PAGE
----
The other context in the New Testament where the verb is used in the middle voice is Acts 15:24. In the letter that the leaders of the Jerusalem church compose to communicate to Gentile Christians following the conclusion of the so-called “Jerusalem Conference,” they deny that those Christians who “disturbed you with words, unsettling your minds” have been sent under their instructions (ou diesteilametha). Such people do not represent the perspective of the Jerusalem church and its leaders and should not be claiming such authority.
Paul’s use of the cognate noun diastolē follows the sense that we discerned in Philo’s writings, namely “a distinction” of some sort. In 1 Corinthians 14:7, for example, Paul used it to describe distinction in sounds that a musical instrument makes. However, the more significant usage occurs twice in Romans (3:22; 10:12). In both contexts Paul announces and celebrates that God has removed the distinction between Jews and Greeks when it comes to the matter of salvation and righteous status. Through the death and resurrection of the Messiah God has made one new way for all people to become reconciled with Him. Paul makes the negative point in 3:22 that everyone, whether Jew or non-Jew, has sinned and thus requires God’s action in Messiah Jesus if they are to enjoy righteous status. There is no distinction in the sinful status of human beings. However, in 10:12 an affirmation is made that Yahweh’s promises in Messiah Jesus apply equally to “Jews and Greeks”, without distinction because “the same Lord is Lord of all” (cf. his similar statement in 3:29 that God is God of Gentiles and Jews).
In the Old Testament Yahweh always seems to be making distinctions between his people, Israel, and all other peoples, as the usage of the verb indicates. His special instructions to Israel are designed to make them constitutionally different by virtue of his covenant with them. This distinction enables them to be his “kingdom of priests” among all the peoples of the earth (Exodus 19:5-6). Often holiness is identified as the basis for this distinctiveness. In some of the initial chapters of Exodus we read how Yahweh distinguished the region in which Israel lived in Egypt and preserved them from any of the affects of the plagues which all others in Egypt experienced (Exodus 8:23(19)). God “puts a distinction (diastolēn) between my people and between your people” with the result that the dog-fly only affects Egyptian people and animals.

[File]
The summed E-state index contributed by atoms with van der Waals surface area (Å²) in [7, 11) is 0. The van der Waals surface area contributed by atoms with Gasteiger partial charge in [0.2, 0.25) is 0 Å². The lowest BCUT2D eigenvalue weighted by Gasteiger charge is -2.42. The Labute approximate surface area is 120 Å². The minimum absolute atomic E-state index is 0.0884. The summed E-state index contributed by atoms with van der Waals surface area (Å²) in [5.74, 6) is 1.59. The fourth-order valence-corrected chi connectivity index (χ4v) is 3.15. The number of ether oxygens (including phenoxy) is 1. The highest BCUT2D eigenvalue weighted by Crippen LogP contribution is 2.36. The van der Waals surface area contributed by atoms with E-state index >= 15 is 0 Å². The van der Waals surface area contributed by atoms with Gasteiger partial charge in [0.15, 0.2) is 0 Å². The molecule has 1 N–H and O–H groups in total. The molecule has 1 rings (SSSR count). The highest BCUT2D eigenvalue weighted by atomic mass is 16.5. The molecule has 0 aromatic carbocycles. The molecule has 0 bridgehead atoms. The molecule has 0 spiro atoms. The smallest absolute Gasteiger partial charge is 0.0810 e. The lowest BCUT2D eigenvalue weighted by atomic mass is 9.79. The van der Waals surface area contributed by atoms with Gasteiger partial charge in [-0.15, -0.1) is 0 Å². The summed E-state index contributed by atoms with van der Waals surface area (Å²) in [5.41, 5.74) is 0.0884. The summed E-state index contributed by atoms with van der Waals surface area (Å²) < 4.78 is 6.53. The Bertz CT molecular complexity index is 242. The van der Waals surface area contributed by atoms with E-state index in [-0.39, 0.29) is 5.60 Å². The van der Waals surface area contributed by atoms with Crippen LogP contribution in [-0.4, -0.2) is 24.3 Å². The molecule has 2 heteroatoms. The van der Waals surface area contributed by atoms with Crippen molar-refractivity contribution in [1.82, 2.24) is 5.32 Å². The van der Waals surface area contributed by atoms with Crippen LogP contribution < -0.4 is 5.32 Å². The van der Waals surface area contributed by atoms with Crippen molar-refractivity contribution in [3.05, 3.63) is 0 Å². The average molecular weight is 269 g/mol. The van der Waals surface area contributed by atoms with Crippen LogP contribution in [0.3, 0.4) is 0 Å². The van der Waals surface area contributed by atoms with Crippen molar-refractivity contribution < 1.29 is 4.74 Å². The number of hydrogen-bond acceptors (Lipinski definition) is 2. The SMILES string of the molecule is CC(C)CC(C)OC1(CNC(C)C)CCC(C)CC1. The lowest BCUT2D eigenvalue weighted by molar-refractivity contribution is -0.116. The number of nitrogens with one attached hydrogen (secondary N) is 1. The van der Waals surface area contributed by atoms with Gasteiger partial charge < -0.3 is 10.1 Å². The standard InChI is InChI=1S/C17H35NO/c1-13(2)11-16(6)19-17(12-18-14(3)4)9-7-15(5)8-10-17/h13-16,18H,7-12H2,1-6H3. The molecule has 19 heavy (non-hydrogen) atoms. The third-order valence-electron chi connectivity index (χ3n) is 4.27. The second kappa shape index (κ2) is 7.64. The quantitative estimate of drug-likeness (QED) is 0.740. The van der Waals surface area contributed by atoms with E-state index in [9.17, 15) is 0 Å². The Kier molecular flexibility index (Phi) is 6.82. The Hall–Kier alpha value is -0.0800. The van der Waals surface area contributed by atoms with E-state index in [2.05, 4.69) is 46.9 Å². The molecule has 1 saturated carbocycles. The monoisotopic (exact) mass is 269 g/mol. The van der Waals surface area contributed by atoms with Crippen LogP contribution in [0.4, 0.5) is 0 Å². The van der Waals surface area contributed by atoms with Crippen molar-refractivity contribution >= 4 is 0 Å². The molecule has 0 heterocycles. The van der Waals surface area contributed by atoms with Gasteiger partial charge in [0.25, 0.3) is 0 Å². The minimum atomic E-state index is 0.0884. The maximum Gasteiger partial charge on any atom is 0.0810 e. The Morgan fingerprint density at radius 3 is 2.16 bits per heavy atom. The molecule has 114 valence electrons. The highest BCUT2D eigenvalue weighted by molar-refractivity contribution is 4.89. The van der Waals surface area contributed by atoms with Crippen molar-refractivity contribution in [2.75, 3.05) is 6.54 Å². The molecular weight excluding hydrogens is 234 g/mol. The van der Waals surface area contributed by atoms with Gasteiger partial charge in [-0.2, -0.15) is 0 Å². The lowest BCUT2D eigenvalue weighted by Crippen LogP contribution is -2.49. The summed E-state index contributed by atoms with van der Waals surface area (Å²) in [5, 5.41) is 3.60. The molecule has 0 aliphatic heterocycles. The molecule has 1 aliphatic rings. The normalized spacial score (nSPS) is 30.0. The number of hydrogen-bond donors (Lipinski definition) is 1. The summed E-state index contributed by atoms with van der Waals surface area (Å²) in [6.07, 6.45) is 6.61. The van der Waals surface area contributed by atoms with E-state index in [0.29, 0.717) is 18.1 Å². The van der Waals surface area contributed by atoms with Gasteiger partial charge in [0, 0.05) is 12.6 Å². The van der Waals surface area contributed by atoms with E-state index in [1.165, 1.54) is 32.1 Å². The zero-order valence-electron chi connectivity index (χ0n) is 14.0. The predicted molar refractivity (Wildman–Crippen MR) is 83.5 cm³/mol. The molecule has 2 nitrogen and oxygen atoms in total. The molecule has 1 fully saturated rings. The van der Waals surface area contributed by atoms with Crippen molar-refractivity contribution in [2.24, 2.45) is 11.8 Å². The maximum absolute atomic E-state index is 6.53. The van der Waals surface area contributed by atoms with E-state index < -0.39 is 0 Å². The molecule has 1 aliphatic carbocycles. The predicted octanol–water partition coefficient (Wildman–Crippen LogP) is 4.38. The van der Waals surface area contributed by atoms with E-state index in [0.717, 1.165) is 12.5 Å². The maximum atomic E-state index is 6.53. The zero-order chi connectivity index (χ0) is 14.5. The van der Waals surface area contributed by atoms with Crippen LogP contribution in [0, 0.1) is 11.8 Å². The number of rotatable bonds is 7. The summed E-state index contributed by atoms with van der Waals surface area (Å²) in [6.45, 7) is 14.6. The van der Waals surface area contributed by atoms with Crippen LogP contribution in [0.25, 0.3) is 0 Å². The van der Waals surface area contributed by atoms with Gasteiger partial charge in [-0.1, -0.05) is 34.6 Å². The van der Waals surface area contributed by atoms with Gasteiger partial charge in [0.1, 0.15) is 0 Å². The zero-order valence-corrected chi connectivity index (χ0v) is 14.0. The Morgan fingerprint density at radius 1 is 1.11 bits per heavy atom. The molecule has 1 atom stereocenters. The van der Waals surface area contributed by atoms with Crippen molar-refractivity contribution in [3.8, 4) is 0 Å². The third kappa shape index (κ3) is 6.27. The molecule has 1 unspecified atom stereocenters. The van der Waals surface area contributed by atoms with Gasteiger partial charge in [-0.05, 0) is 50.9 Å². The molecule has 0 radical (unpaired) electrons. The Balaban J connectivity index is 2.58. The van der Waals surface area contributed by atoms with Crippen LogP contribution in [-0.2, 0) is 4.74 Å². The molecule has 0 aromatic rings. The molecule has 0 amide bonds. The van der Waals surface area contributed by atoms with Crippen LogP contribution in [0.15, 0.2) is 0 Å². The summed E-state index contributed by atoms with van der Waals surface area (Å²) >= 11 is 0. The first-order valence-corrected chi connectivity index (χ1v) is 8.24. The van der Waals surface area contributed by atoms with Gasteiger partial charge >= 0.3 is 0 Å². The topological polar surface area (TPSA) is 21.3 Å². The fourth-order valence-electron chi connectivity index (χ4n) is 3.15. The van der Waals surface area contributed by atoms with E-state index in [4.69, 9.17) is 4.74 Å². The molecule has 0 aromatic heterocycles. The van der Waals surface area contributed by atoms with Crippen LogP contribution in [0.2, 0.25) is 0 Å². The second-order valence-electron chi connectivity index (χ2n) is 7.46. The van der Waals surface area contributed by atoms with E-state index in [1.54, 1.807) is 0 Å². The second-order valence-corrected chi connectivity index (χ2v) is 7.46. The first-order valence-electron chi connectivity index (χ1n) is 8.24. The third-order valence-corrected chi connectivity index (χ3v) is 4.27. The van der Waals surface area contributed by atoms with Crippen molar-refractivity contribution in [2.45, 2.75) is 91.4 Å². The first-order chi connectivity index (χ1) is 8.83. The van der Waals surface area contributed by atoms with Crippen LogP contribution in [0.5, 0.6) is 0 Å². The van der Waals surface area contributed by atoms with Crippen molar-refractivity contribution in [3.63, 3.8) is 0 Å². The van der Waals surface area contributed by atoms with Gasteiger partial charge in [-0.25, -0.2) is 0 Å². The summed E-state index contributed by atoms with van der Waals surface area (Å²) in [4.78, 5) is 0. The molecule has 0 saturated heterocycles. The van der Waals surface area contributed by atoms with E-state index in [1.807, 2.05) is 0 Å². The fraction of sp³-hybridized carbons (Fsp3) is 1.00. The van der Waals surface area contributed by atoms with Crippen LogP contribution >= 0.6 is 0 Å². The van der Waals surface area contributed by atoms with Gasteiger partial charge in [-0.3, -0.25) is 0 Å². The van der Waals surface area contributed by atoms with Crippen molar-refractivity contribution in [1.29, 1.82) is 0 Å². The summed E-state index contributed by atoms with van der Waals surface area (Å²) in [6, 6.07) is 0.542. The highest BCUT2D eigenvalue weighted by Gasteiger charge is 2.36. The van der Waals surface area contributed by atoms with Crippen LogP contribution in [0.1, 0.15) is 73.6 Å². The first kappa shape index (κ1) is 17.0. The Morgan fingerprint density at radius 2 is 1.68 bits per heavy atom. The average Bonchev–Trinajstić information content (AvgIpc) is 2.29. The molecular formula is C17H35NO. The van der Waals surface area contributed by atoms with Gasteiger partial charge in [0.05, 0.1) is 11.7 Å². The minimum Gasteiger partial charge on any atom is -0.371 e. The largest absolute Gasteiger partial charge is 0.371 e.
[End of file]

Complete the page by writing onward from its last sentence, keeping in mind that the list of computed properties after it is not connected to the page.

Although in one context in the Greek Old Testament, i.e. Numbers 19:2, this noun has the sense of “instruction of the law (hē diastolē tou vomou)” (translating the Hebrew term meaning “statutes”), Paul did not use the term in this sense.
Given Paul’s particular interest in Old Testament theology in his letter to the Romans, his choice of diastolē in 3:22 and 10:12 may have been deliberate, a lexical choice that reflects the way God had in the past created intentional distinction between his people Israel and all other peoples. That this distinction is in some significant way altered by the life, death and resurrection of Jesus becomes then a most important principle in the matter of the Gospel and our understanding of God’s purposes beyond the cross for humanity. Jesus is Lord of all and the only means by which all humanity can receive righteous status from God. Perhaps this is another way that Paul articulates his point that in the Messiah there is “neither Jew nor Greek, slave nor free, etc.” Paul deconstructs old distinctions in order to reconstruct the new distinction being established by God in the covenant made in the blood of his Messiah, Jesus.
- if God has removed all distinctions within humanity and now regards all on the same basis, what does this say about the way we should view every human being?
- if God does expect his new people in Christ to be distinctive in this world, what are the primary ways in which we are to express this distinctiveness? Is this distinctiveness evident in your life today? What needs to change?
- 1Apart from 5:43 and 9:9, the New International Version used a different translation for this verb every time it occurred in Mark’s narrative: 5:43 “gave strict orders”; 7:36(2x) “commanded…the more he did so”; 8:15 “warned”‘ 9:9 gave…orders.” In Matthew 16:20 the translation used is “warned.” I am not sure why this variety of renderings is used. There does not seem to be a requirement in the contexts to make this necessary.
- 2It should be noted that epetimēsen is read by some manuscripts (e.g. Vaticanus and Bezae) in Matthew 16:20.
- 3Rengstorf, “diastellō“, Theological Dictionary of the New Testament, Volume VII, 591.
- 4The verb is used with this quotation in Philo, De Ebrietate 127 and the cognate noun is used in De Specialibus Legibus 1.100 with reference to Leviticus 10:10.